For this tutorial you only need a standard personal computer (PC), either a desktop, tower or laptop. It does not have to be the latest model. It can be a PC running Windows (XP, Vista, Windows 7, 8.x or 10), Linux or a Mac with MacOS X. You can also use a Raspberry Pi with Raspbian or Ubuntu as long as you use a graphical desktop environment.

Step 2: Create an additional user account or desktop environment

This step is completely optional.

If you are using your own private PC for this tutorial and if there are no other people using it, you can use your standard user account.

However if you are not using your own computer or if your family computer does not yet have separate user accounts for all of its users, I recommend to set up an additional user account for programming and software development.

This makes it easier to separate the software development from other activities with your computer. If you set a password for the development user you can also avoid that your program code is changed by another user (accidentally or on purpose).

At the same time, this allows you to set up a separate desktop environment especially for programming, with links to tools etc. that you do not need outside of software development.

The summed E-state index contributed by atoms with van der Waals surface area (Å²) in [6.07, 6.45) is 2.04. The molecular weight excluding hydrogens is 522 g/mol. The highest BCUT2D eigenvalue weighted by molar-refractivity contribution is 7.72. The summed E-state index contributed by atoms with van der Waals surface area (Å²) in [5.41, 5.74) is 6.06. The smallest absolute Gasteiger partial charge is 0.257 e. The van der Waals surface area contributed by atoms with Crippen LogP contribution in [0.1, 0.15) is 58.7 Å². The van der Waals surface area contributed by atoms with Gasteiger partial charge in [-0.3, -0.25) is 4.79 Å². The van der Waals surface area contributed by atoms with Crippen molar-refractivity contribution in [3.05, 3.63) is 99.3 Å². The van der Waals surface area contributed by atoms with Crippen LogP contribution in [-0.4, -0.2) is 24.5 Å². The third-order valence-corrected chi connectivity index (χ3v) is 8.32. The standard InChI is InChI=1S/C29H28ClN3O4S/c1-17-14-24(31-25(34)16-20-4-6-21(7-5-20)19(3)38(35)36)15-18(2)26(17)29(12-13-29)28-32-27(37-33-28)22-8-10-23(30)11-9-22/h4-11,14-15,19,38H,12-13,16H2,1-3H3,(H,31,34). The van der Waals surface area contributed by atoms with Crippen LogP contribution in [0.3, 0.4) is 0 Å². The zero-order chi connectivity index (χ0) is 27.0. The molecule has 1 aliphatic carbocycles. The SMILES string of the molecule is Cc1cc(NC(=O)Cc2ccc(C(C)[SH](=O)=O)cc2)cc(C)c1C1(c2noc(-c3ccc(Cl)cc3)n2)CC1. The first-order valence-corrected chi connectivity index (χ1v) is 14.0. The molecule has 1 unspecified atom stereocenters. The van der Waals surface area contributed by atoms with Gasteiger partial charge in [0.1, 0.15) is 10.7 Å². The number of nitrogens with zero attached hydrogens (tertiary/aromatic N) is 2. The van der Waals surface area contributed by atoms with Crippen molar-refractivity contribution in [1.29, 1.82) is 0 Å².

Alternatively, if you are already using virtual machines, you can also set up a new virtual machine especially for programming. Unless other people use the same virtual machine, you don't have to create additional user accounts on it. A good and free option for that is VirtualBox, which is an open source virtualization solution currently maintained by Oracle. You can easily install Linux inside a VirtualBox virtual machine.

As a last option, if you are using a software add-on for your operating system which allows you to create separate virtual desktops, you can use this to create a desktop environment for software development. Then, when you want to program, you can just switch over to the preconfigured development desktop.

Step 3: Download and install the C++ development tools

After organizing the necessary programming hardware (PC, Mac, notebook computer, Raspberry Pi) and (optionally) setting up your development user account the next thing we need is the basic software for programming.

If you are going to use a separate user account or virtual machine for programming, you should download and install the development software from this new user account or virtual machine.